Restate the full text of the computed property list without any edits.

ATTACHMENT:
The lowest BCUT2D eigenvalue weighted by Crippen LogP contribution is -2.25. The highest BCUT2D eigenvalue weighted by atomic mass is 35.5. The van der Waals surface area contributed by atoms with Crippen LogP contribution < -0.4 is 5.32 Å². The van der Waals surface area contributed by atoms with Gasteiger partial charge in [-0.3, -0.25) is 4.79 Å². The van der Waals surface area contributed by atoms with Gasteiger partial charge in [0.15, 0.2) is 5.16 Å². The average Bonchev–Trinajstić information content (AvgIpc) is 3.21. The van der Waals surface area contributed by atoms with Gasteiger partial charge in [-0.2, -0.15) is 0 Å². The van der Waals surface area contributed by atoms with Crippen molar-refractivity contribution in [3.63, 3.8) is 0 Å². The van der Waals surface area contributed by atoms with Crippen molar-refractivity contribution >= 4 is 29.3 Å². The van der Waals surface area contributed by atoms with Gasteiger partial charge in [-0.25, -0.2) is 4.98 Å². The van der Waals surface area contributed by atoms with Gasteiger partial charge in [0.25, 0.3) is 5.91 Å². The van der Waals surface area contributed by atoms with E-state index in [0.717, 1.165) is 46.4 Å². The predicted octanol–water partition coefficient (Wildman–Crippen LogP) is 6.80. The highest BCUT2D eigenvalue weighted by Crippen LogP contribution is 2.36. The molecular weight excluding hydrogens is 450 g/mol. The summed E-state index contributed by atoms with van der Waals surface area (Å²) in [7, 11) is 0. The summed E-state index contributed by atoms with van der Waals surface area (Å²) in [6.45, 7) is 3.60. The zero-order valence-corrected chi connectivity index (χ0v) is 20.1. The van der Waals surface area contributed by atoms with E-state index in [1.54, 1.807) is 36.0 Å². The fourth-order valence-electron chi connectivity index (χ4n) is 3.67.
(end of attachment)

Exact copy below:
The lowest BCUT2D eigenvalue weighted by Crippen LogP contribution is -2.25. The highest BCUT2D eigenvalue weighted by atomic mass is 35.5. The van der Waals surface area contributed by atoms with Crippen LogP contribution < -0.4 is 5.32 Å². The van der Waals surface area contributed by atoms with Gasteiger partial charge in [-0.3, -0.25) is 4.79 Å². The van der Waals surface area contributed by atoms with Gasteiger partial charge in [0.15, 0.2) is 5.16 Å². The average Bonchev–Trinajstić information content (AvgIpc) is 3.21. The van der Waals surface area contributed by atoms with Gasteiger partial charge in [-0.2, -0.15) is 0 Å². The van der Waals surface area contributed by atoms with Crippen molar-refractivity contribution in [3.63, 3.8) is 0 Å². The van der Waals surface area contributed by atoms with Crippen molar-refractivity contribution >= 4 is 29.3 Å². The van der Waals surface area contributed by atoms with Gasteiger partial charge in [-0.25, -0.2) is 4.98 Å². The van der Waals surface area contributed by atoms with Gasteiger partial charge in [0.25, 0.3) is 5.91 Å². The van der Waals surface area contributed by atoms with E-state index in [0.717, 1.165) is 46.4 Å². The predicted octanol–water partition coefficient (Wildman–Crippen LogP) is 6.80. The highest BCUT2D eigenvalue weighted by Crippen LogP contribution is 2.36. The molecular weight excluding hydrogens is 450 g/mol. The summed E-state index contributed by atoms with van der Waals surface area (Å²) in [7, 11) is 0. The summed E-state index contributed by atoms with van der Waals surface area (Å²) in [6.45, 7) is 3.60. The zero-order valence-corrected chi connectivity index (χ0v) is 20.1. The van der Waals surface area contributed by atoms with E-state index in [1.54, 1.807) is 36.0 Å². The fourth-order valence-electron chi connectivity index (χ4n) is 3.67.